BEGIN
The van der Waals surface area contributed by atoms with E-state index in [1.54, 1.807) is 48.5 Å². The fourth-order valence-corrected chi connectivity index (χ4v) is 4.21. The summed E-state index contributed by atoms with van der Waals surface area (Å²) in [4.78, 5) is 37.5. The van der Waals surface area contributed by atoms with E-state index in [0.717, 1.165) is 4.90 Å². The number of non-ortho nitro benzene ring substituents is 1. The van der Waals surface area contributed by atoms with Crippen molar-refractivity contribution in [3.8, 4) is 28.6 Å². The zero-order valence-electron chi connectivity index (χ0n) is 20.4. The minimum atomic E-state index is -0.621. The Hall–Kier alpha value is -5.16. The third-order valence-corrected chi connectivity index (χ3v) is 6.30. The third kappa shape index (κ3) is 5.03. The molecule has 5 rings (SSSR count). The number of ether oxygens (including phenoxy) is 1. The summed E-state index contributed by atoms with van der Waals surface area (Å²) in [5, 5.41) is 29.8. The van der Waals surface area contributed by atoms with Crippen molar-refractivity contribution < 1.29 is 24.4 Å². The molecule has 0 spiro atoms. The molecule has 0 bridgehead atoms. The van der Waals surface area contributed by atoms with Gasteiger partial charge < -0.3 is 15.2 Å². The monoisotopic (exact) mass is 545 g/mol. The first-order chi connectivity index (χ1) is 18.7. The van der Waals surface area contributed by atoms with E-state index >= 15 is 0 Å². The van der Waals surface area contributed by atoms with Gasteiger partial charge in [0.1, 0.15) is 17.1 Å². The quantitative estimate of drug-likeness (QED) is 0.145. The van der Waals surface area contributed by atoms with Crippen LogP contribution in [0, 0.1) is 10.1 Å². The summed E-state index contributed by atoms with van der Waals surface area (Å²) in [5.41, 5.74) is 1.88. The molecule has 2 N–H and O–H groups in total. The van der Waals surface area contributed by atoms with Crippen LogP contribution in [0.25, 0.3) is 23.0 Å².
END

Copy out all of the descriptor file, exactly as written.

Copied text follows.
The van der Waals surface area contributed by atoms with E-state index in [1.54, 1.807) is 48.5 Å². The fourth-order valence-corrected chi connectivity index (χ4v) is 4.21. The summed E-state index contributed by atoms with van der Waals surface area (Å²) in [4.78, 5) is 37.5. The van der Waals surface area contributed by atoms with E-state index in [0.717, 1.165) is 4.90 Å². The number of non-ortho nitro benzene ring substituents is 1. The van der Waals surface area contributed by atoms with Crippen molar-refractivity contribution in [3.8, 4) is 28.6 Å². The zero-order valence-electron chi connectivity index (χ0n) is 20.4. The minimum atomic E-state index is -0.621. The Hall–Kier alpha value is -5.16. The third-order valence-corrected chi connectivity index (χ3v) is 6.30. The third kappa shape index (κ3) is 5.03. The molecule has 5 rings (SSSR count). The number of ether oxygens (including phenoxy) is 1. The summed E-state index contributed by atoms with van der Waals surface area (Å²) in [5, 5.41) is 29.8. The van der Waals surface area contributed by atoms with Crippen molar-refractivity contribution < 1.29 is 24.4 Å². The molecule has 0 spiro atoms. The molecule has 0 bridgehead atoms. The van der Waals surface area contributed by atoms with Gasteiger partial charge < -0.3 is 15.2 Å². The monoisotopic (exact) mass is 545 g/mol. The first-order chi connectivity index (χ1) is 18.7. The van der Waals surface area contributed by atoms with E-state index >= 15 is 0 Å². The van der Waals surface area contributed by atoms with Gasteiger partial charge in [0.1, 0.15) is 17.1 Å². The quantitative estimate of drug-likeness (QED) is 0.145. The van der Waals surface area contributed by atoms with Crippen LogP contribution in [0, 0.1) is 10.1 Å². The summed E-state index contributed by atoms with van der Waals surface area (Å²) in [5.41, 5.74) is 1.88. The molecule has 2 N–H and O–H groups in total. The van der Waals surface area contributed by atoms with Crippen LogP contribution in [0.25, 0.3) is 23.0 Å².